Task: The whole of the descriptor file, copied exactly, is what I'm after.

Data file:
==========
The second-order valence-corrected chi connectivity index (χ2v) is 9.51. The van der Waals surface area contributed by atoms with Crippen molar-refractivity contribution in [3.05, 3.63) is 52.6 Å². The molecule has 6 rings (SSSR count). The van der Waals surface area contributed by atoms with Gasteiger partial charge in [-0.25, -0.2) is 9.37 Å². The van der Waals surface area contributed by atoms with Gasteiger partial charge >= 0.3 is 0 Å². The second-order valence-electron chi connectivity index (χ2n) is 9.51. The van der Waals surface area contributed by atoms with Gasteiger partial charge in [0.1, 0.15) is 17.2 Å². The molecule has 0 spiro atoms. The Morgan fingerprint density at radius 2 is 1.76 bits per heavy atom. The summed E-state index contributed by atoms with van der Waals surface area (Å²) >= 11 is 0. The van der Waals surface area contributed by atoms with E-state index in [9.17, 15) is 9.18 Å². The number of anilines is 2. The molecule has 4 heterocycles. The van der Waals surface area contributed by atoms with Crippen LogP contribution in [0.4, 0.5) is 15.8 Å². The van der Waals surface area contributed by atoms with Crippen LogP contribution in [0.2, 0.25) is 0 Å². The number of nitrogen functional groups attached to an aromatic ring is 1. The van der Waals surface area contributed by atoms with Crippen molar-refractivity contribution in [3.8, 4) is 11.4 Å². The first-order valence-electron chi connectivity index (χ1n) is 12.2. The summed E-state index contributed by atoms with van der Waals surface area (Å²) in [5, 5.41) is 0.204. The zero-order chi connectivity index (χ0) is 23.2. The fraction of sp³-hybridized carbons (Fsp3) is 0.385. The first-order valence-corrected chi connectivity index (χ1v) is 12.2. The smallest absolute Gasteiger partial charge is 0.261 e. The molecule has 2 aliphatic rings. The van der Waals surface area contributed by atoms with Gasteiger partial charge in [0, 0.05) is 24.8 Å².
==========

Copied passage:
The second-order valence-corrected chi connectivity index (χ2v) is 9.51. The van der Waals surface area contributed by atoms with Crippen molar-refractivity contribution in [3.05, 3.63) is 52.6 Å². The molecule has 6 rings (SSSR count). The van der Waals surface area contributed by atoms with Gasteiger partial charge in [-0.25, -0.2) is 9.37 Å². The van der Waals surface area contributed by atoms with Gasteiger partial charge >= 0.3 is 0 Å². The second-order valence-electron chi connectivity index (χ2n) is 9.51. The van der Waals surface area contributed by atoms with Gasteiger partial charge in [0.1, 0.15) is 17.2 Å². The molecule has 0 spiro atoms. The Morgan fingerprint density at radius 2 is 1.76 bits per heavy atom. The summed E-state index contributed by atoms with van der Waals surface area (Å²) >= 11 is 0. The van der Waals surface area contributed by atoms with E-state index in [9.17, 15) is 9.18 Å². The number of anilines is 2. The molecule has 4 heterocycles. The van der Waals surface area contributed by atoms with Crippen LogP contribution in [0.4, 0.5) is 15.8 Å². The van der Waals surface area contributed by atoms with Crippen LogP contribution in [0.2, 0.25) is 0 Å². The number of nitrogen functional groups attached to an aromatic ring is 1. The van der Waals surface area contributed by atoms with Crippen molar-refractivity contribution in [3.8, 4) is 11.4 Å². The first-order valence-electron chi connectivity index (χ1n) is 12.2. The summed E-state index contributed by atoms with van der Waals surface area (Å²) in [5, 5.41) is 0.204. The zero-order chi connectivity index (χ0) is 23.2. The fraction of sp³-hybridized carbons (Fsp3) is 0.385. The first-order valence-corrected chi connectivity index (χ1v) is 12.2. The smallest absolute Gasteiger partial charge is 0.261 e. The molecule has 2 aliphatic rings. The van der Waals surface area contributed by atoms with Gasteiger partial charge in [0, 0.05) is 24.8 Å².